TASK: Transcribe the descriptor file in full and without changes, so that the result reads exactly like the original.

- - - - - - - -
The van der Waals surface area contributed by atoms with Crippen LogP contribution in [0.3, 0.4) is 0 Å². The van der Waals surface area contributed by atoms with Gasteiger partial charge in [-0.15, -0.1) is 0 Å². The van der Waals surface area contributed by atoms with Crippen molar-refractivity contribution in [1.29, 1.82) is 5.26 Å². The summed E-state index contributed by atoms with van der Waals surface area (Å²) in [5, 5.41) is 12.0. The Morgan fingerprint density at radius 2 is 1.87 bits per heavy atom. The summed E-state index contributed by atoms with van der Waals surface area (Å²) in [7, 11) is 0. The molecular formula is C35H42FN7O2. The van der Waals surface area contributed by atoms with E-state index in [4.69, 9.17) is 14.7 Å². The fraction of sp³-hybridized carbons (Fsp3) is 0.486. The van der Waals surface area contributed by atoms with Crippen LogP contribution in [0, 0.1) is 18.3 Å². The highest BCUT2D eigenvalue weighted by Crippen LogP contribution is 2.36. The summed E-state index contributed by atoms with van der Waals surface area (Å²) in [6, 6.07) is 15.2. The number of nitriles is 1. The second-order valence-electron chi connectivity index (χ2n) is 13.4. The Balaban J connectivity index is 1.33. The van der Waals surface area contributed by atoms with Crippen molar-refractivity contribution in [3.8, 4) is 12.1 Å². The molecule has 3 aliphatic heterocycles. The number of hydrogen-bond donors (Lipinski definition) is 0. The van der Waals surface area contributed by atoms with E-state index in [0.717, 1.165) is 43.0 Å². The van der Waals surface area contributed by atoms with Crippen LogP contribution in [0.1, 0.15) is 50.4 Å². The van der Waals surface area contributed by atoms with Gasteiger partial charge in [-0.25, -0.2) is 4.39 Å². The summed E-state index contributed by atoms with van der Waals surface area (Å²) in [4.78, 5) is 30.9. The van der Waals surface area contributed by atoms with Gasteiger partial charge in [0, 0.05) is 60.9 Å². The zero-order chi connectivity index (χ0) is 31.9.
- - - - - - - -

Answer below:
The van der Waals surface area contributed by atoms with Crippen LogP contribution in [0.3, 0.4) is 0 Å². The van der Waals surface area contributed by atoms with Gasteiger partial charge in [-0.15, -0.1) is 0 Å². The van der Waals surface area contributed by atoms with Crippen molar-refractivity contribution in [1.29, 1.82) is 5.26 Å². The summed E-state index contributed by atoms with van der Waals surface area (Å²) in [5, 5.41) is 12.0. The Morgan fingerprint density at radius 2 is 1.87 bits per heavy atom. The summed E-state index contributed by atoms with van der Waals surface area (Å²) in [7, 11) is 0. The molecular formula is C35H42FN7O2. The van der Waals surface area contributed by atoms with E-state index in [4.69, 9.17) is 14.7 Å². The fraction of sp³-hybridized carbons (Fsp3) is 0.486. The van der Waals surface area contributed by atoms with Crippen LogP contribution in [0, 0.1) is 18.3 Å². The highest BCUT2D eigenvalue weighted by Crippen LogP contribution is 2.36. The summed E-state index contributed by atoms with van der Waals surface area (Å²) in [6, 6.07) is 15.2. The number of nitriles is 1. The second-order valence-electron chi connectivity index (χ2n) is 13.4. The Balaban J connectivity index is 1.33. The van der Waals surface area contributed by atoms with Crippen molar-refractivity contribution in [3.8, 4) is 12.1 Å². The molecule has 3 aliphatic heterocycles. The number of hydrogen-bond donors (Lipinski definition) is 0. The van der Waals surface area contributed by atoms with E-state index in [0.717, 1.165) is 43.0 Å². The van der Waals surface area contributed by atoms with Crippen LogP contribution in [0.1, 0.15) is 50.4 Å². The van der Waals surface area contributed by atoms with Gasteiger partial charge in [-0.25, -0.2) is 4.39 Å². The summed E-state index contributed by atoms with van der Waals surface area (Å²) in [4.78, 5) is 30.9. The van der Waals surface area contributed by atoms with Gasteiger partial charge in [0, 0.05) is 60.9 Å². The zero-order chi connectivity index (χ0) is 31.9.